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Saturday, June 22, 2024 A Valuable Resource to Track Campaign Finances this Election Season

Followthemoney Helps Public Track Campaign Funds
Matt Walker

Written by: Matt Walker

Matt Walker
Matt Walker

Copywriter and credit card strategist Matt Walker leverages his 15-plus years of experience to cover the finance industry through comprehensive consumer guides and in-depth features. His vast knowledge of the ins and outs of finance allows him to translate complex financial topics into readable articles suited for credit newbies and the most seasoned, tech-savvy investors alike. Matt’s straightforward language highlights the latest developments in the industry — from credit cards to credit unions — and informs consumers on how they can benefit from them.

Edited by: Lillian Guevara-Castro

Lillian Guevara-Castro
Lillian Guevara-Castro

Lillian Guevara-Castro brings more than 30 years of editing and journalism experience to the CardRates team. She has written and edited for major news organizations, including The Atlanta Journal-Constitution and the New York Times, and she previously served as an adjunct journalism instructor at the University of Florida. Today, Lillian edits all CardRates content for clarity, accuracy, and reader engagement.

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Advertiser Disclosure

In a Nutshell: With election season upon us, eligible voters can be inundated with information about political candidates and causes. A voter can learn a lot about a candidate by knowing where his or her campaign finance funds are coming from. is a website established by the non-partisan, non-profit National Institute on Money in Politics to help voters and other interested parties do just that. The website compiles campaign donor and lobbyist information from government disclosure agencies and makes the information easily accessible to the public — a valuable resource in supporting a fair and accountable democracy. //

The months leading up to an election can be an overwhelming time. Personally, it seems like I receive more political mailers in my mailbox each day, while TV commercials, radio ads and signs lining the side of the road multiply by the hour. While I may be familiar with some of the candidates, a lot of new names and faces have entered in the fray as well. Voters can usually get an idea of what a candidate is like based on his or her political affiliation, but it can be just as important to know where the candidate’s funding is coming from.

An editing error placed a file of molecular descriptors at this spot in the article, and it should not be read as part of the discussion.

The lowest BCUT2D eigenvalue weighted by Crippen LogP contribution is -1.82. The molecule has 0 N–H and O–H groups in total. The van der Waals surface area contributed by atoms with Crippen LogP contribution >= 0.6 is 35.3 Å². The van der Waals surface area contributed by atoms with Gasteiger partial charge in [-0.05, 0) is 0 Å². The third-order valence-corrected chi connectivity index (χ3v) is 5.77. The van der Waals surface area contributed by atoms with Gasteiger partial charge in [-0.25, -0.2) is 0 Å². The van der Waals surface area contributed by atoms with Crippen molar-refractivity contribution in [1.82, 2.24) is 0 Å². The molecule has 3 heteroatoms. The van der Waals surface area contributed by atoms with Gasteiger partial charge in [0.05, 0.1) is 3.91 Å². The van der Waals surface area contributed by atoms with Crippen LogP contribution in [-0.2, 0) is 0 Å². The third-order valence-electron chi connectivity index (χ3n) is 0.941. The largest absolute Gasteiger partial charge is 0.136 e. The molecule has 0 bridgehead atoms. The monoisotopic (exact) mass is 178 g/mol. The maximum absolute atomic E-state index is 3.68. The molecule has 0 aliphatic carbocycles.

Photo of Denise Roth Barber

Denise Roth Barber is the Managing Director at

That’s where comes in.

The website — part of the non-partisan and non-profit National Institute on Money in Politics — provides access to its extensive database from the disclosure agencies with which candidates in all 50 states must file their campaign finance reports, including federal contributions.

The National Institute on Money in Politics has documented more than $100 billion in campaign contributions and more than 2 million annually registered state lobbyist-client relationships.

“We collect the reports filed by every candidate running for state and federal office across the country,” said Managing Director Denise Roth Barber. “And, as you get closer to the election, more and more reports are filed.”

And in this election season?

“We’re swamped,” she said of her and FollowTheMoney’s team of approximately 20 employees. processes and compiles the publicly disclosed reports to present the data in a wide variety of ways on its site. The site’s goal is to help give voters as complete a view of campaign financing as possible and to promote an accountable democracy.

See Which Industries & Individuals Donate to Candidates makes tracking campaign funding easier by compiling information from many sources across the country, but Roth Barber said site employees also add value to that data by standardizing and coding certain aspects of it.

“We take the data disclosed by state governments and assign industry codes to the donors so that you can figure out how much money is coming from a particular industry, like real estate or health care insurance,” she said.

Example of a graph showing contributions by industry breaks down campaign contributions by industry.

Additionally, the organization standardizes the names of donors because Roth Barber said one entity may donate to multiple candidates and can appear in state data in a variety of ways.

Standardizing and coding can also help to make it easier to compare election races.